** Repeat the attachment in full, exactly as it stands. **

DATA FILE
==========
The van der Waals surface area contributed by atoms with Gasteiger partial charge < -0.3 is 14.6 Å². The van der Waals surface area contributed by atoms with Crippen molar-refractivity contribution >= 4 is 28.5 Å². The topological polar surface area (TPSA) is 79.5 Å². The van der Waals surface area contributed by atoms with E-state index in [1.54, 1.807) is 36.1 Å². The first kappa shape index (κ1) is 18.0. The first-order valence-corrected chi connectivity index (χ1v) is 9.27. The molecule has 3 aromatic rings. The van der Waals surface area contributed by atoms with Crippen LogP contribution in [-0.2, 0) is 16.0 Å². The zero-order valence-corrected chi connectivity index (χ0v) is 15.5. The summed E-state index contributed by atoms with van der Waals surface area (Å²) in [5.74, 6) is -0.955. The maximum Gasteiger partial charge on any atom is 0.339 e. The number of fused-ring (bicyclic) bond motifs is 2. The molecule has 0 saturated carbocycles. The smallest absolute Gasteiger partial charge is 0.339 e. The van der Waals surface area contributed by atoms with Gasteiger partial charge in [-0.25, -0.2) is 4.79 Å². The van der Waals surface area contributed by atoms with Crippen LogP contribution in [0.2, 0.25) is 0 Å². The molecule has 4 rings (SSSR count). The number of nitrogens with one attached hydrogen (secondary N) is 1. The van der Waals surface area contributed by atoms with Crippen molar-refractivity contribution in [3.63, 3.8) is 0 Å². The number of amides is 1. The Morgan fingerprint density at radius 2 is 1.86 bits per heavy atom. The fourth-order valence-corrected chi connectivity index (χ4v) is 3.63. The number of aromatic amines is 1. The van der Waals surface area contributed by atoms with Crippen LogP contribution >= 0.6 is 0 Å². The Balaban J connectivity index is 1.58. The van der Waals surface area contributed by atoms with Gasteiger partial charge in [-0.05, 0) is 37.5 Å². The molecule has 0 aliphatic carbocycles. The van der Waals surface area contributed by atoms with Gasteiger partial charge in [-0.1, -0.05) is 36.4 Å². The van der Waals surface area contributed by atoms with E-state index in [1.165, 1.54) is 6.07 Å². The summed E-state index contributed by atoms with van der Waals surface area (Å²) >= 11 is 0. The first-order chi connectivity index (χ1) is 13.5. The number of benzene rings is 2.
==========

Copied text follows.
The van der Waals surface area contributed by atoms with Gasteiger partial charge < -0.3 is 14.6 Å². The van der Waals surface area contributed by atoms with Crippen molar-refractivity contribution >= 4 is 28.5 Å². The topological polar surface area (TPSA) is 79.5 Å². The van der Waals surface area contributed by atoms with E-state index in [1.54, 1.807) is 36.1 Å². The first kappa shape index (κ1) is 18.0. The first-order valence-corrected chi connectivity index (χ1v) is 9.27. The molecule has 3 aromatic rings. The van der Waals surface area contributed by atoms with Crippen LogP contribution in [-0.2, 0) is 16.0 Å². The zero-order valence-corrected chi connectivity index (χ0v) is 15.5. The summed E-state index contributed by atoms with van der Waals surface area (Å²) in [5.74, 6) is -0.955. The maximum Gasteiger partial charge on any atom is 0.339 e. The number of fused-ring (bicyclic) bond motifs is 2. The molecule has 0 saturated carbocycles. The smallest absolute Gasteiger partial charge is 0.339 e. The van der Waals surface area contributed by atoms with Gasteiger partial charge in [-0.25, -0.2) is 4.79 Å². The van der Waals surface area contributed by atoms with Crippen LogP contribution in [0.2, 0.25) is 0 Å². The molecule has 4 rings (SSSR count). The number of nitrogens with one attached hydrogen (secondary N) is 1. The van der Waals surface area contributed by atoms with Crippen molar-refractivity contribution in [3.63, 3.8) is 0 Å². The number of amides is 1. The Morgan fingerprint density at radius 2 is 1.86 bits per heavy atom. The fourth-order valence-corrected chi connectivity index (χ4v) is 3.63. The number of aromatic amines is 1. The van der Waals surface area contributed by atoms with Crippen LogP contribution >= 0.6 is 0 Å². The Balaban J connectivity index is 1.58. The van der Waals surface area contributed by atoms with Gasteiger partial charge in [-0.05, 0) is 37.5 Å². The molecule has 0 aliphatic carbocycles. The van der Waals surface area contributed by atoms with Gasteiger partial charge in [-0.1, -0.05) is 36.4 Å². The van der Waals surface area contributed by atoms with E-state index in [1.165, 1.54) is 6.07 Å². The summed E-state index contributed by atoms with van der Waals surface area (Å²) >= 11 is 0. The first-order chi connectivity index (χ1) is 13.5. The number of benzene rings is 2.